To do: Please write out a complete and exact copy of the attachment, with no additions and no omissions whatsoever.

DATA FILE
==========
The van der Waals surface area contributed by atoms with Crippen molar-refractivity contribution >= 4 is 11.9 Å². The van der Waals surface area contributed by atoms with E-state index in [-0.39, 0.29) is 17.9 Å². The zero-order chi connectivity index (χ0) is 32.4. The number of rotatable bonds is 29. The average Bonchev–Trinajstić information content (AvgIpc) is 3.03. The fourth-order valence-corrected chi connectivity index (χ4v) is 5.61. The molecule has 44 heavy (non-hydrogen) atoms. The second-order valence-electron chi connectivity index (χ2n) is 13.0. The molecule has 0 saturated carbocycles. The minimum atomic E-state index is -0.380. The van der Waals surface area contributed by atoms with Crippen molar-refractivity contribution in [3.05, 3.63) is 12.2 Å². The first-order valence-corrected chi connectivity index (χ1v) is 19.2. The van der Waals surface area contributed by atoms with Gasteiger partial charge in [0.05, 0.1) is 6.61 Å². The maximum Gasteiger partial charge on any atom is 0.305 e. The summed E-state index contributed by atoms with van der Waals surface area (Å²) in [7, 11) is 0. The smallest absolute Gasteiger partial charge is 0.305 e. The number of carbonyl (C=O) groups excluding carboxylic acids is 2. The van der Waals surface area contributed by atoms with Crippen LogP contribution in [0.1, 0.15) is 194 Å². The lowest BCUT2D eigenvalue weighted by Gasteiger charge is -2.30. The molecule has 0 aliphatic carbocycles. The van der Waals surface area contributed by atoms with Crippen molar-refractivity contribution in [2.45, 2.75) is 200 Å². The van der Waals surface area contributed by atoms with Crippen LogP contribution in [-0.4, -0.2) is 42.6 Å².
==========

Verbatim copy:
The van der Waals surface area contributed by atoms with Crippen molar-refractivity contribution >= 4 is 11.9 Å². The van der Waals surface area contributed by atoms with E-state index in [-0.39, 0.29) is 17.9 Å². The zero-order chi connectivity index (χ0) is 32.4. The number of rotatable bonds is 29. The average Bonchev–Trinajstić information content (AvgIpc) is 3.03. The fourth-order valence-corrected chi connectivity index (χ4v) is 5.61. The molecule has 44 heavy (non-hydrogen) atoms. The second-order valence-electron chi connectivity index (χ2n) is 13.0. The molecule has 0 saturated carbocycles. The minimum atomic E-state index is -0.380. The van der Waals surface area contributed by atoms with Crippen molar-refractivity contribution in [3.05, 3.63) is 12.2 Å². The first-order valence-corrected chi connectivity index (χ1v) is 19.2. The van der Waals surface area contributed by atoms with Gasteiger partial charge in [0.05, 0.1) is 6.61 Å². The maximum Gasteiger partial charge on any atom is 0.305 e. The summed E-state index contributed by atoms with van der Waals surface area (Å²) in [7, 11) is 0. The smallest absolute Gasteiger partial charge is 0.305 e. The number of carbonyl (C=O) groups excluding carboxylic acids is 2. The van der Waals surface area contributed by atoms with Crippen LogP contribution in [0.1, 0.15) is 194 Å². The lowest BCUT2D eigenvalue weighted by Gasteiger charge is -2.30. The molecule has 0 aliphatic carbocycles. The van der Waals surface area contributed by atoms with Crippen molar-refractivity contribution in [2.45, 2.75) is 200 Å². The van der Waals surface area contributed by atoms with Crippen LogP contribution in [-0.4, -0.2) is 42.6 Å².